The Alberta legislature.
David Bloom / Postmedia, file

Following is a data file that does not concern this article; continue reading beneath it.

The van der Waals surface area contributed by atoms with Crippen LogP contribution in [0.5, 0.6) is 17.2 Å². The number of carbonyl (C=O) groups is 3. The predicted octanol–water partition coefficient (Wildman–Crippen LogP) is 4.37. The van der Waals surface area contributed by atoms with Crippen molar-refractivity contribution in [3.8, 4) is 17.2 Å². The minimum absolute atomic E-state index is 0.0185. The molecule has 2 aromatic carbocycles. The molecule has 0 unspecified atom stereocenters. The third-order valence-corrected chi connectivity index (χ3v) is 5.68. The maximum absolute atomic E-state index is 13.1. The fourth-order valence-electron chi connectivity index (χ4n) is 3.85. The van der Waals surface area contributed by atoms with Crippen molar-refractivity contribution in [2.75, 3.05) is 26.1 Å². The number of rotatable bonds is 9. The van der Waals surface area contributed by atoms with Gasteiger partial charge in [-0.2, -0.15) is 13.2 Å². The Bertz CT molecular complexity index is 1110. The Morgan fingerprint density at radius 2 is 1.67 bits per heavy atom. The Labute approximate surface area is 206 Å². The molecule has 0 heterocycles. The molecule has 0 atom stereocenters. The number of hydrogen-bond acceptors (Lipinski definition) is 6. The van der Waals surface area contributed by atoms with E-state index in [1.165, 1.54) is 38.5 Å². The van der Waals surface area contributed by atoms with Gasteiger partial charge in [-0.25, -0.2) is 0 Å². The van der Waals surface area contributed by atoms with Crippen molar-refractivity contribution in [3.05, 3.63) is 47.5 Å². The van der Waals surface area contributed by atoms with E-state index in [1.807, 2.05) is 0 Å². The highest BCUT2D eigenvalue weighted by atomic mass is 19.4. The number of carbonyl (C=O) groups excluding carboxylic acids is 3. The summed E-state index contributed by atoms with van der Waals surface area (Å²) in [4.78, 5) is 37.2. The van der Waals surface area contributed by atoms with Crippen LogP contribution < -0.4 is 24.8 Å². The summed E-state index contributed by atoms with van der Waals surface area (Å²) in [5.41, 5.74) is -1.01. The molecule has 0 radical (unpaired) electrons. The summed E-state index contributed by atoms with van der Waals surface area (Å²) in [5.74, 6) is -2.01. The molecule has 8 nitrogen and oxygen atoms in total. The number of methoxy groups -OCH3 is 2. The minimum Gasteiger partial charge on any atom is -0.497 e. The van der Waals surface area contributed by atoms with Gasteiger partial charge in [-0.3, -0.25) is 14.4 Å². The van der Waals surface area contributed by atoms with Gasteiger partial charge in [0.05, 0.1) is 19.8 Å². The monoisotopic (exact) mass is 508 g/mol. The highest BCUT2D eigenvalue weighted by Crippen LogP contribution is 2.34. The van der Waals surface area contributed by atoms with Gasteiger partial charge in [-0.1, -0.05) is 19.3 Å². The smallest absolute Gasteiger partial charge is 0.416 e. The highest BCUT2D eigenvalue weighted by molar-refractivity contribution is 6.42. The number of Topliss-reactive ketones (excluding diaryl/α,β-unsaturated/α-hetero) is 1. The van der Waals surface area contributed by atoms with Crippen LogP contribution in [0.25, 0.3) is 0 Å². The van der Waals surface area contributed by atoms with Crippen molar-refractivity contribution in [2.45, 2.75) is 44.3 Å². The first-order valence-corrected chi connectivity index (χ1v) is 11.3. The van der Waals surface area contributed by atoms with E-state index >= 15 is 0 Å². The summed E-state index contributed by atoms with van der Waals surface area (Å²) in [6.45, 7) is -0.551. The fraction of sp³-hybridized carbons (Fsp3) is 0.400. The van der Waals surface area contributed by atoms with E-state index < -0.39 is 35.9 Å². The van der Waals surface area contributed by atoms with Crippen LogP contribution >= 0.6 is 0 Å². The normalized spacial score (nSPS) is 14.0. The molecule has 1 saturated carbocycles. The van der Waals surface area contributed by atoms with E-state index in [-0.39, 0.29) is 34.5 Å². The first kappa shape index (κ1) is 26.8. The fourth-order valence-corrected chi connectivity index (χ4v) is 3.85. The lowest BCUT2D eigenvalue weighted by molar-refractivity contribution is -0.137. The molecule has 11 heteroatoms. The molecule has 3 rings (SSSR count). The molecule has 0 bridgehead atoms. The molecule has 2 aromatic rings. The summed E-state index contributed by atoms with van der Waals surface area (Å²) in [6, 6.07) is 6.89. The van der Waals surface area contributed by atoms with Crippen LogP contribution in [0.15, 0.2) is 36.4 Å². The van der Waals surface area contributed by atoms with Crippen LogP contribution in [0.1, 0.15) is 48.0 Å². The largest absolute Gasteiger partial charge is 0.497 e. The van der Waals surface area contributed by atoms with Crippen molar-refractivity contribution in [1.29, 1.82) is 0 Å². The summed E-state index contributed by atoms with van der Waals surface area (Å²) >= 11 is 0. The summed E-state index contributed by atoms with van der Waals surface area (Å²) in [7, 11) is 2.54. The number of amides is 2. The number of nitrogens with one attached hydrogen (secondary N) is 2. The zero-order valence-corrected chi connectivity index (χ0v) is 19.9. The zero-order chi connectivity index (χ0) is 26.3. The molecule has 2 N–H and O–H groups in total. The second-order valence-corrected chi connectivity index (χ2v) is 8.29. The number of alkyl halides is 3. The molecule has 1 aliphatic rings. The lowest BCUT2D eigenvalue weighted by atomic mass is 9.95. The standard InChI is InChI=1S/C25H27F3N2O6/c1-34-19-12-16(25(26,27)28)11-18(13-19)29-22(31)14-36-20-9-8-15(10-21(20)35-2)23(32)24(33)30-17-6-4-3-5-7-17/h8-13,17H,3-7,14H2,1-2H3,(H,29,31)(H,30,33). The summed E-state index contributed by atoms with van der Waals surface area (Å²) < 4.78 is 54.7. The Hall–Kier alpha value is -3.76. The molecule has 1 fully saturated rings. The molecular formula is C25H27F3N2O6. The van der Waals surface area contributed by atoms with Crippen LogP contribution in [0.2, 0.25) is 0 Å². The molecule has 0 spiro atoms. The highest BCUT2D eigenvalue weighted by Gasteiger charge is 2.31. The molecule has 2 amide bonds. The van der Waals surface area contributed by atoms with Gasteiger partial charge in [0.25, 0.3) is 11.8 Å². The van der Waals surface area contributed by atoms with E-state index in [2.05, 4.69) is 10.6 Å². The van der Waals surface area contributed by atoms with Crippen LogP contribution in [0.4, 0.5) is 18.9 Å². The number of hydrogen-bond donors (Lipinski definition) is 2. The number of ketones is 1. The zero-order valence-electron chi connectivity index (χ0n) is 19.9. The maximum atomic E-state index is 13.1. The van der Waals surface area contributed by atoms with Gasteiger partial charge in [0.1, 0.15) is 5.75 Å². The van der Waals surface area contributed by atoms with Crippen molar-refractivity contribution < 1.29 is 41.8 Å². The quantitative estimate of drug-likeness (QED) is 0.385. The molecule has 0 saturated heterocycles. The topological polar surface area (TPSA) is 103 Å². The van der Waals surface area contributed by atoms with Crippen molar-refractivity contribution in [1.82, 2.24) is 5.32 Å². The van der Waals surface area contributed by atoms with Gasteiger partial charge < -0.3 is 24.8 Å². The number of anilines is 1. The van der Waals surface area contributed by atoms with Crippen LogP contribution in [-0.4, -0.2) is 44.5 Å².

The UCP has cancelled a working group tasked with banning gay conversion therapy in Alberta.Former NDP health minister Sarah Hoffman established the working group in February.It had five months to work out how to follow the lead of Ontario and Manitoba, which have both outlawed the practice.Conversion therapy is based on the unfounded idea that psychological or spiritual intervention can change someone’s sexual orientation or gender identity.The working group comprised of academics, advocates, faith leaders and members of the LGBTQ2S+ community.It was co-chaired by NDP MLA Nicole Goehring and advocate Glynnis Lieb, who heads the University of Alberta’s Institute of Sexual Minority Studies and Services.‘Not a valid health service’Health Minister Tyler Shandro told Postmedia his party is “of course” opposed to conversion therapy.“Our priority is always to make sure nobody is forced to do anything, especially children. Children deserve to be living in a caring environment,” he said.Shandro’s press secretary Steve Buick said in a follow-up email the working group was disbanded with the change in government.While the UCP has no plans to bring it back, he said the health minister is “happy to hear from anyone who may have a concern” about the practice.“We don’t think there’s a need to address it specifically because it’s not a valid health service,” Buick wrote.“It’s not practised in Alberta and it cannot be, because no health professional regulator would permit it. Any regulated health professional — doctor, nurse, psychologist, etc. — would be found guilty of unprofessional conduct if they practiced it.”That explanation doesn’t cut it for Goehring.“I don’t think that’s a reasonable argument, because … despite not being able to be billed, it’s still happening,” she said.“It’s not advertised, the language is vague, but it’s still occurring.”Protecting vulnerable AlbertansGoehring first heard about the effects of conversion therapy from people who experienced it. That was back when she was working on a private member’s bill to legislate PTSD Awareness Day (which passed unanimously in the legislature).While the working group was “100 per cent committed” to banning the practice in Alberta, she said, it had to make sure to use correct language so a law could withstand a charter of rights challenge.“We knew this process was complex, so we wanted to get some structure in place looking at the best way to move forward and come up with a strategy to engage with Albertans,” she said.Shortly before the working group formed, Premier Jason Kenney — then the opposition leader — said he’d heard there was no need to ban the practice.But, he said at the time, he would “keep an open mind and hear whatever arguments they bring forward” around conversion therapy.Goehring worries the issue has become politicized, and said she would happily step down to allow Shandro to appoint a UCP MLA to continue the group’s work.“At the end of the day, this really is about protecting vulnerable Albertans. Nothing else,” she said.“I would plead with (the minister) to take a step back and have discussions with the working group so he can hear why it’s important to ban.”firstname.lastname@example.org/EmmaLGraney